Afghans have called for Prince Harry to face prosecution for the deaths of the people he admitted killing during his time fighting in the country for the UK military.
In his highly anticipated book, Spare, Harry reveals he killed 25 fighters and says he did not think of them as "people", but instead as "chess pieces" that had been taken off the board.
The Duke of Sussex carried out two tours in Afghanistan during his time in the military, including one tour between 2012 and 2013 during which he served as an Apache attack helicopter co-pilot gunner.
The relative of a victim of a 2011 airstrike said to have been carried out by British forces, Mullah Abdullah, was among those saying Harry should be put on trial.
He said he lost nine relatives when his house was hit by an airstrike while he was at the market in the village of Yakhchal in Nahr-E-Saraj district.
He told the AP news agency from the graveside of his dead father, who was among those killed: "We ask the international community to put this person (Prince Harry) on trial, and we should get compensation for our losses.
"We lost our house, our life, and family members, we lost our livelihood and also our loved ones."
Tory MP Tobias Ellwood suggested the prince's admission could create security risks for the Invictus Games.
Mr Ellwood, a senior backbencher and chairman of the Commons Defence Committee, said the revelation in Harry's memoir was "ill-advised".
"I do worry that this is going to have security implications," Mr Ellwood told Sky News.
Speaking about the Invictus Games, he said: "One of the rare occasions that I worked with Prince Harry was in the Invictus Games in Sydney and in Toronto and so forth. Incredible effort. This was his design, this was his creation.
"And I'm now concerned that something which has been so important to veterans to help rehabilitation will now suffer because there could be security implications of him participating in that."
Agroup of Taliban officials in Helmand province, where British forces were based between 2006 and 2014, echoed the calls for the duke to be tried, as a group of protesters gathered in the provincial capital Lashkar Gah.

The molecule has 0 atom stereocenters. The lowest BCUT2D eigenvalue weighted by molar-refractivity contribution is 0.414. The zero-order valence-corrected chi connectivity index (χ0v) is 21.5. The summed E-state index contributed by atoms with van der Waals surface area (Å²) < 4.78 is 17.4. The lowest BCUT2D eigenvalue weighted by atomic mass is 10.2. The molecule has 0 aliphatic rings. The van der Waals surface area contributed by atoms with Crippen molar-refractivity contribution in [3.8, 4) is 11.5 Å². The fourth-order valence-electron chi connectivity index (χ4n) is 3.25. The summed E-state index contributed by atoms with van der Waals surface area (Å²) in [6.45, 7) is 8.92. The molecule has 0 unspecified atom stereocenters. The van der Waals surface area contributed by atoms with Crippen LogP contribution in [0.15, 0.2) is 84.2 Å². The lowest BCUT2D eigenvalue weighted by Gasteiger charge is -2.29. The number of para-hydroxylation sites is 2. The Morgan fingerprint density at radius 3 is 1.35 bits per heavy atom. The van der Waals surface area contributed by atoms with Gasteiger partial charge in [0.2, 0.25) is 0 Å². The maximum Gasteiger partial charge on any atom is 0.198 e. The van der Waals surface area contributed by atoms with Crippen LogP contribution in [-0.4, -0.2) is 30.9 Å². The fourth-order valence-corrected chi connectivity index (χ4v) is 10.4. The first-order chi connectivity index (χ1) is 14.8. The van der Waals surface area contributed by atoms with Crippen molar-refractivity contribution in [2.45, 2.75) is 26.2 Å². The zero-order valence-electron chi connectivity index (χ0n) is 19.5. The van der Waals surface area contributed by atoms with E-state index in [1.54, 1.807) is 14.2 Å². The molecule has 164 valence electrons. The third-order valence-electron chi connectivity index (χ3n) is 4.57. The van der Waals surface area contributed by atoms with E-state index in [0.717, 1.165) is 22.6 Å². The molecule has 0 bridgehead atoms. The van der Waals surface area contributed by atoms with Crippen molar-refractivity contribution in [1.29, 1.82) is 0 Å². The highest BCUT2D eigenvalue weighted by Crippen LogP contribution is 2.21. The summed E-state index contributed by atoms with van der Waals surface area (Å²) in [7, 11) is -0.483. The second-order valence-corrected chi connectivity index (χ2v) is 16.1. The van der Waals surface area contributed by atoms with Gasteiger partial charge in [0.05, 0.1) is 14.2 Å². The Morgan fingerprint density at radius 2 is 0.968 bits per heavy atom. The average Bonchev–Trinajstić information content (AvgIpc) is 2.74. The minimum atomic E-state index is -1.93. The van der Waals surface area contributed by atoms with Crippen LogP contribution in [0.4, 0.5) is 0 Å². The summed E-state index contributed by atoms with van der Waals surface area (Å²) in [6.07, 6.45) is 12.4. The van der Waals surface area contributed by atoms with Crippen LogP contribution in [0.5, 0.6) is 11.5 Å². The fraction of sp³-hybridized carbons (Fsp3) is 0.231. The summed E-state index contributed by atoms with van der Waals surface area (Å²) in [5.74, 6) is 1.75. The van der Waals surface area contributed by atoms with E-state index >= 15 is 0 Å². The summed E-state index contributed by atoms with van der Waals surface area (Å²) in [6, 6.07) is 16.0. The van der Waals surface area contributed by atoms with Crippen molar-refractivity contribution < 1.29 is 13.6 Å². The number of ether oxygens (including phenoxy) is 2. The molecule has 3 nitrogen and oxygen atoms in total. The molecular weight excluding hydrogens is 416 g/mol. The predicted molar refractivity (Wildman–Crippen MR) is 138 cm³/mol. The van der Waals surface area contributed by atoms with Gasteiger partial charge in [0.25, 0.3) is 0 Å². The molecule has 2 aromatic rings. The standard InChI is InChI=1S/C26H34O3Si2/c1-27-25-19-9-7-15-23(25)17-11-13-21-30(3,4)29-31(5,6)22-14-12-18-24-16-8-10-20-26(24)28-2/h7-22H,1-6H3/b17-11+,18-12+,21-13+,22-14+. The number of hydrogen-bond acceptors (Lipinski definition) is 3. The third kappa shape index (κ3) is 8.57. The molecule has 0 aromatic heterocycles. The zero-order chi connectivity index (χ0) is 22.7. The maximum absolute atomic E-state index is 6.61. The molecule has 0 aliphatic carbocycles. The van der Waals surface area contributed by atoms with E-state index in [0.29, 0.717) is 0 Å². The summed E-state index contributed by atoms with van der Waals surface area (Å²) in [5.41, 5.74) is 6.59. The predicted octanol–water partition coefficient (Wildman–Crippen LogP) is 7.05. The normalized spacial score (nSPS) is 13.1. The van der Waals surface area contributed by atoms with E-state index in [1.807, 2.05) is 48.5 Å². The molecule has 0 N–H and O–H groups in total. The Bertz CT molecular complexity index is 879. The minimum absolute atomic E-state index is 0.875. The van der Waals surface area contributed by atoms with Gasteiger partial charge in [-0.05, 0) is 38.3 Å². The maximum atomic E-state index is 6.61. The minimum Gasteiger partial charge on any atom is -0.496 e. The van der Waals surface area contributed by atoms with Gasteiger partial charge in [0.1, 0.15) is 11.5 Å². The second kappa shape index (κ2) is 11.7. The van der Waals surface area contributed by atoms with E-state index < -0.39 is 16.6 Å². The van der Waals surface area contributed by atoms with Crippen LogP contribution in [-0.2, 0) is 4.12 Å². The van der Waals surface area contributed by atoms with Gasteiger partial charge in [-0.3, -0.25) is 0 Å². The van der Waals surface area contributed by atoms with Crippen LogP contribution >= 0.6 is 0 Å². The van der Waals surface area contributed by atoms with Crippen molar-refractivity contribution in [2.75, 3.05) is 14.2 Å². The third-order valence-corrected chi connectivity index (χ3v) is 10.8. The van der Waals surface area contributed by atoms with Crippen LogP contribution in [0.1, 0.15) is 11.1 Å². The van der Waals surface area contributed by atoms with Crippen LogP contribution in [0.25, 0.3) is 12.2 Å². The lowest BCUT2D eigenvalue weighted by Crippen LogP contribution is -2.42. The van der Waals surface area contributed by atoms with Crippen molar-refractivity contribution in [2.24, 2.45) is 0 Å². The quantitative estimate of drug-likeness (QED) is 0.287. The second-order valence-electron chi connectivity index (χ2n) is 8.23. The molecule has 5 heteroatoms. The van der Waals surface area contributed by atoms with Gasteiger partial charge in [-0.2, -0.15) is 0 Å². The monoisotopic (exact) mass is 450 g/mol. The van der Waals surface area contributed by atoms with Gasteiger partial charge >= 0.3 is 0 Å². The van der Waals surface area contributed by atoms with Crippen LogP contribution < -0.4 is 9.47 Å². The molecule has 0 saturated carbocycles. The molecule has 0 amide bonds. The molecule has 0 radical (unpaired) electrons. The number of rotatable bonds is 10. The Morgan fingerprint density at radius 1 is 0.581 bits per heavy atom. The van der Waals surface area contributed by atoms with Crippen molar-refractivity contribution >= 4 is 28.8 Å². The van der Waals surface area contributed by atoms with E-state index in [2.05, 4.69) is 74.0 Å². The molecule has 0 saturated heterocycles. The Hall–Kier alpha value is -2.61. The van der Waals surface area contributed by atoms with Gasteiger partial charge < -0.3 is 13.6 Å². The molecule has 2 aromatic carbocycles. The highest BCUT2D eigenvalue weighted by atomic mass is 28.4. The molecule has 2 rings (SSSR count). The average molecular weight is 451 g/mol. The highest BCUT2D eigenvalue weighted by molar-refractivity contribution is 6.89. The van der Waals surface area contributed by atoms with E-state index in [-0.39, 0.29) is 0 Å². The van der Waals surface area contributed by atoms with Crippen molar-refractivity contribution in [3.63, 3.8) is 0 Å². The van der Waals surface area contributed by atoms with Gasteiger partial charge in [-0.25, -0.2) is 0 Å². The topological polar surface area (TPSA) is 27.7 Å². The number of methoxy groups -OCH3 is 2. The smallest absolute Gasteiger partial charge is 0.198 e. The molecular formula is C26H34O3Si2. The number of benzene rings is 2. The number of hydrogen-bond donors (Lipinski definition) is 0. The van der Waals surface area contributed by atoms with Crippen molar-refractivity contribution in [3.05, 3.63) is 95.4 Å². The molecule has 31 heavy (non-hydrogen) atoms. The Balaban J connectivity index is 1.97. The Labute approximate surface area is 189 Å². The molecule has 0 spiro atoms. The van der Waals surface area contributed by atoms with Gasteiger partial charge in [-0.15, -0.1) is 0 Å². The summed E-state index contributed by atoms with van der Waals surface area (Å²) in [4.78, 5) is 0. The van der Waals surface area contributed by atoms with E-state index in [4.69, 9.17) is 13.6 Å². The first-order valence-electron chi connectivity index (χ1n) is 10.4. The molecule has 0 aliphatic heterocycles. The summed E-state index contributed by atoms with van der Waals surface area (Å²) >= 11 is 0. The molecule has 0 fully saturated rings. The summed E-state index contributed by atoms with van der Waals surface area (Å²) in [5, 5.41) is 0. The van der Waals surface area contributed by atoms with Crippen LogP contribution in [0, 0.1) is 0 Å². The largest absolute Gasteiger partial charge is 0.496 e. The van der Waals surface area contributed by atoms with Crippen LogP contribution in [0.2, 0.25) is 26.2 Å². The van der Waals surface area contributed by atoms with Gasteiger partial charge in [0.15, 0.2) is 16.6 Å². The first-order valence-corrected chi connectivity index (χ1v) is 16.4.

Hameedullah Hameedi, a member of the provincial council in Helmand, told Sky News: "If Harry considered himself a member of a civilised world, this is a shame for him to say that (he killed 25 people).
"And it is an even bigger shame for him to talk about it proudly, like an illiterate person of a poor society with no knowledge and no education.
"We are not only demanding that he be prosecuted in the international court, but also demanding the international community punish him as soon as possible."
He continued: "It will definitely have an impact on British-Afghan relations because people are aware that it is a British officer belonging to the Royal Family - Prince Harry - who martyred 25 Afghans and has committed such crimes."
Samiullah Sayed, deputy director of education in Helmand, added: "As the prince has admitted, he has martyred 25 people. Not only Harry but all the others who invaded Afghanistan have committed the same crimes.
"As an independent nation, we will never ever forget the brutality, savagery and their cruelty that they performed against our nation and our people."
Posters held up by some of the protesters featured pictures of Harry with a red cross through them.
Harry writes in the book that the killings of the 25 Afghans "was not something that filled me with satisfaction, but I was not ashamed either".
Various members of the British military have taken exception to the duke going public with the number he killed.
Retired Royal Navy officer rear admiral Chris Parry told Sky News that in 35 years of service, including in combat, he had never heard a colleague "say what their score is".
"I'm afraid to say it's clumsy, tasteless and does not afford respect to the people who have been killed," he said.
Former senior army officer Colonel Richard Kemp said he thought Harry's comments were "ill-judged" and could incite an attack on British soldiers.
Sky's international affairs editor Dominic Waghorn said Harry's describing what he did "so dispassionately is a propaganda and recruitment godsend to the country's enemies, something borne out by the reaction on Taliban and other extremist social media".
But retired former senior intelligence officer Philip Ingram said he recognised in Harry the signs of post traumatic stress disorder (PTSD), and said he needed to be protected, rather than criticised further.